Managing High Blood Sugar Levels: Nurse’s Guide to Sliding Scale Insulin for Type 1 Diabetes

For individuals with Type 1 diabetes mellitus, managing blood sugar levels is a daily priority. High blood sugar, or hyperglycemia, can have adverse effects on health if left unaddressed. When a client’s fingerstick glucose level at bedtime measures 258mg/dl, it’s crucial for healthcare providers, including nurses, to take action promptly. In this article, we’ll explore how nurses should respond when faced with this situation, specifically when an order for sliding scale insulin is in place.

Understanding Sliding Scale Insulin:

Sliding scale insulin is a regimen that allows healthcare providers to adjust insulin doses based on a client’s current blood sugar level. This approach provides flexibility in insulin management, particularly in response to fluctuating blood glucose levels.

The Role of the Nurse:

As a nurse, your role in managing high blood sugar levels is pivotal. Here’s a step-by-step guide on how to respond when a client with Type 1 diabetes mellitus presents with a bedtime fingerstick glucose level of 258mg/dl and a sliding scale insulin order:

  1. Assessment:

    Begin by assessing the client’s overall condition. Look for any signs or symptoms of hyperglycemia, such as excessive thirst, frequent urination, fatigue, or confusion.

  2. Confirm the Blood Sugar Level:

    Double-check the client’s bedtime fingerstick glucose level to ensure its accuracy. If the result remains high, proceed with the following steps.

  3. Review the Sliding Scale Insulin Order:

    Refer to the client’s medical chart to confirm the sliding scale insulin order. This order typically includes specific instructions on the dosage of insulin to administer based on the client’s blood sugar level.

  4. Prepare the Insulin:

    Gather the necessary supplies, including the prescribed insulin, syringe, or insulin pen. Ensure that the insulin is the correct type and concentration as indicated in the order.

  5. Calculate the Insulin Dose:

    Use the sliding scale provided in the order to calculate the appropriate insulin dose. This calculation is based on the client’s current blood sugar level (258mg/dl) and the sliding scale’s specified dosing instructions.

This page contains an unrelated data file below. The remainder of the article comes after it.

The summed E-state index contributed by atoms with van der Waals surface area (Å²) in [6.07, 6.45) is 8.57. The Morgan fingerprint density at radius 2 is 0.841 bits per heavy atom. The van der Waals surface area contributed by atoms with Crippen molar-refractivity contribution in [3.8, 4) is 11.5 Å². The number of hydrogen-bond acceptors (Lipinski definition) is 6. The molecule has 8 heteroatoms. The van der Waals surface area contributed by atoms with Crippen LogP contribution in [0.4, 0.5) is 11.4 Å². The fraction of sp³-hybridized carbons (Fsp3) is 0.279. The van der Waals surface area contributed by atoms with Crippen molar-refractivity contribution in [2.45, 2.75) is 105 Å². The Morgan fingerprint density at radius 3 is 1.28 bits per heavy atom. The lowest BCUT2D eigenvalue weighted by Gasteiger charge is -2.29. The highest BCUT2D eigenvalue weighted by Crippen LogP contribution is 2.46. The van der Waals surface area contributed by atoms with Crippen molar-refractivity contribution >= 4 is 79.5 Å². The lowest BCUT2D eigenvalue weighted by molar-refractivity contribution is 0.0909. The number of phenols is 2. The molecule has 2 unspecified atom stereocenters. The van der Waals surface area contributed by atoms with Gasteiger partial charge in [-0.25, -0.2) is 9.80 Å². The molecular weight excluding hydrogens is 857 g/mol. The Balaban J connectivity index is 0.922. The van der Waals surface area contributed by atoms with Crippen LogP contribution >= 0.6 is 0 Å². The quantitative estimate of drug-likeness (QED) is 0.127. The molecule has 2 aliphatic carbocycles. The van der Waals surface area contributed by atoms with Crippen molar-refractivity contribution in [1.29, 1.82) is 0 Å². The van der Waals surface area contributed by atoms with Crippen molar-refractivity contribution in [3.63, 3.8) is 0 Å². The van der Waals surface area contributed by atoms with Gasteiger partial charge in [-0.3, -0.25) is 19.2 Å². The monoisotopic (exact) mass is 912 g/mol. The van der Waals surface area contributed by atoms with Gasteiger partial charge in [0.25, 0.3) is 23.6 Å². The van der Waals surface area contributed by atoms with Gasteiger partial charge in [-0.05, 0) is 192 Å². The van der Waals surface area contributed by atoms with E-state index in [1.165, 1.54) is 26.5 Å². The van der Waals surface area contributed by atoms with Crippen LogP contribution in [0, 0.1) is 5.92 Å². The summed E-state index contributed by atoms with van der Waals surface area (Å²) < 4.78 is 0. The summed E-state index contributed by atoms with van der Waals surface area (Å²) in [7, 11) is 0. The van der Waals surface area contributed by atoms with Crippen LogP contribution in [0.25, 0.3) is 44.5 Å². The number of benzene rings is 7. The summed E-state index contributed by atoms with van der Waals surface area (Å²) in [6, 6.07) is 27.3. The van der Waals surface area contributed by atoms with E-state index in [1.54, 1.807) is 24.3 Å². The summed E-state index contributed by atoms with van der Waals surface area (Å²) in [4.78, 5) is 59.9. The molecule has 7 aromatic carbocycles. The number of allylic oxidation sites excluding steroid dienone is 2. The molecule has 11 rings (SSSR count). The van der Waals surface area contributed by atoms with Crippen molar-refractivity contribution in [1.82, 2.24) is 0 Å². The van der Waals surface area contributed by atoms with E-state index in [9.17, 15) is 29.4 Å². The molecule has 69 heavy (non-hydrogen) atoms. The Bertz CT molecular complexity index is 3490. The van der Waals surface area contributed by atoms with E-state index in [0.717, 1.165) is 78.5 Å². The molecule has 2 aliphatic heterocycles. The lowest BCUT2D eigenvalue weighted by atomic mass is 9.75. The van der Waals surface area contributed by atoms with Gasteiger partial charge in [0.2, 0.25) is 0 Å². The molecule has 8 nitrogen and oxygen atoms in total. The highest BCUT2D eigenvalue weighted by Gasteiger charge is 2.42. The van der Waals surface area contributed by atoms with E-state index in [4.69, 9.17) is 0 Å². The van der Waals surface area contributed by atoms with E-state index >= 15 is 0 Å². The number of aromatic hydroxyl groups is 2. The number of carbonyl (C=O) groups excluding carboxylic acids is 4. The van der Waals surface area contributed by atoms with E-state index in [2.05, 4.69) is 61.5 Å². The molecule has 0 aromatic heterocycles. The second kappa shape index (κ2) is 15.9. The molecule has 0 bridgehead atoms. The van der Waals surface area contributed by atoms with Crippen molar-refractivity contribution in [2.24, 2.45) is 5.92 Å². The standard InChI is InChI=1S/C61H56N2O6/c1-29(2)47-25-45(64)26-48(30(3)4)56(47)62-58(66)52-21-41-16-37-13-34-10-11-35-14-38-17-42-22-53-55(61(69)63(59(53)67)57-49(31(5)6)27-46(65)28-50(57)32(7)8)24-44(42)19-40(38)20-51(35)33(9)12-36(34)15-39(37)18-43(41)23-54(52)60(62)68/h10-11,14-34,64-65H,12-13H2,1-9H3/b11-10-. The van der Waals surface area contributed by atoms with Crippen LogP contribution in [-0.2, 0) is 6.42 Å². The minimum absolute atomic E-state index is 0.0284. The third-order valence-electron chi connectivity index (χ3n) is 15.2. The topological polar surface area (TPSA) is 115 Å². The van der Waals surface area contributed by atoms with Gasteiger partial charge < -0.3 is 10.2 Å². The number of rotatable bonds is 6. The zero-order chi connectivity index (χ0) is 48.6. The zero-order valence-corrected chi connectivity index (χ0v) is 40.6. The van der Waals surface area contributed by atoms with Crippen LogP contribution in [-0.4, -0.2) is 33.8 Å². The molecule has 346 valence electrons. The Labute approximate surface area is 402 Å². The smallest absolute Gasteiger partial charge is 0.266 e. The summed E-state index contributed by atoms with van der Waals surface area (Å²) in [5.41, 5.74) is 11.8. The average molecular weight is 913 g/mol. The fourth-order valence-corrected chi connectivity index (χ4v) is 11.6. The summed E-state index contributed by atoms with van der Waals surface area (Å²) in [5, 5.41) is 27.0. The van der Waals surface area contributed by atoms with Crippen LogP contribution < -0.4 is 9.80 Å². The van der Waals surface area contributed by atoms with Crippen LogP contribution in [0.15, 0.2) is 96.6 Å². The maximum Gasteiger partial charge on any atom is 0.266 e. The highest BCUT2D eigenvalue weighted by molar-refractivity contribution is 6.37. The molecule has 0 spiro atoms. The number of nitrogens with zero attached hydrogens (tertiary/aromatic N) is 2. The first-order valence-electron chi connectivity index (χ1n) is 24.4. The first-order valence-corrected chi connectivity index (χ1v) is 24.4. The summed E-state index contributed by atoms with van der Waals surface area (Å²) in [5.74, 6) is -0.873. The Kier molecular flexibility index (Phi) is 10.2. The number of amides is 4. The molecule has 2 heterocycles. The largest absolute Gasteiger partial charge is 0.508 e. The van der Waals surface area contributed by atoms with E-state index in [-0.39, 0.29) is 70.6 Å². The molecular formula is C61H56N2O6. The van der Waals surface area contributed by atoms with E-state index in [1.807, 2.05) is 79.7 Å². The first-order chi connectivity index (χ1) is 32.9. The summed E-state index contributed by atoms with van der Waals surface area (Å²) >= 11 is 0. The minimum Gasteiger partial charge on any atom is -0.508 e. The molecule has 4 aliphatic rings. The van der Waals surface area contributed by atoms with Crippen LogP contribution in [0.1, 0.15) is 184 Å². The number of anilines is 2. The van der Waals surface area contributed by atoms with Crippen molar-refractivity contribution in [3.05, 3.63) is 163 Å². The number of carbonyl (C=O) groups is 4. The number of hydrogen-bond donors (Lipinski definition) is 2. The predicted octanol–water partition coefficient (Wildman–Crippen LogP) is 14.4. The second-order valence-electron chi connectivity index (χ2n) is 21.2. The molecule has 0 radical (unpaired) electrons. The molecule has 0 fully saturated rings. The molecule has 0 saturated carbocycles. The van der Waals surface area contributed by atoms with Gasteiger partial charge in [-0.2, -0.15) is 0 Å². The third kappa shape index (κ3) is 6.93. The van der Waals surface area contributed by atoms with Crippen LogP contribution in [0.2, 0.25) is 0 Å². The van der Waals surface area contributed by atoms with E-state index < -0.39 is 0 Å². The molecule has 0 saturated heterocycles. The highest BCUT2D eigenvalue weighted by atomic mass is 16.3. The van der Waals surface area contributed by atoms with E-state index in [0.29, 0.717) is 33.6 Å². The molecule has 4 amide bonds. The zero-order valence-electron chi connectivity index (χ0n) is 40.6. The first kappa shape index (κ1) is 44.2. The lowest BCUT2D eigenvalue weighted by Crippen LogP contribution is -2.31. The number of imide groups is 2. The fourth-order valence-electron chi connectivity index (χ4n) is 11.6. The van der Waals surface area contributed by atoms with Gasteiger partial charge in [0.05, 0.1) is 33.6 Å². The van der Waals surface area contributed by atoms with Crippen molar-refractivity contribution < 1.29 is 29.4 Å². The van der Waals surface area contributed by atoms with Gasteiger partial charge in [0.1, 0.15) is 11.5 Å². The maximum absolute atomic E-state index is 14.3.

6. Administer the Insulin:

    Administer the calculated insulin dose to the client via subcutaneous injection. Be sure to follow safe injection practices, such as proper site rotation and aspiration (if required).

  7. Reassess and Monitor:

    After administering insulin, closely monitor the client’s response. Assess for any signs of hypoglycemia, especially if a rapid-acting insulin was administered.

  8. Educate the Client:

    Take the opportunity to educate the client on the importance of blood sugar management, insulin administration, and lifestyle factors that can impact blood glucose levels. Encourage them to report any symptoms or concerns promptly.

  9. Document:

    Document the entire process, including the client’s initial blood sugar level, the insulin calculation, administration, and the client’s response. Accurate documentation is essential for continuity of care and future reference.


Managing high blood sugar levels in clients with Type 1 diabetes mellitus is a critical aspect of nursing care. Sliding scale insulin provides a valuable tool for addressing elevated blood glucose levels promptly and effectively. As a nurse, your ability to assess, calculate, and administer insulin accurately is vital in ensuring the client’s well-being and preventing complications associated with hyperglycemia. Additionally, patient education plays a crucial role in empowering clients to take an active role in their diabetes management and achieve better blood sugar control.


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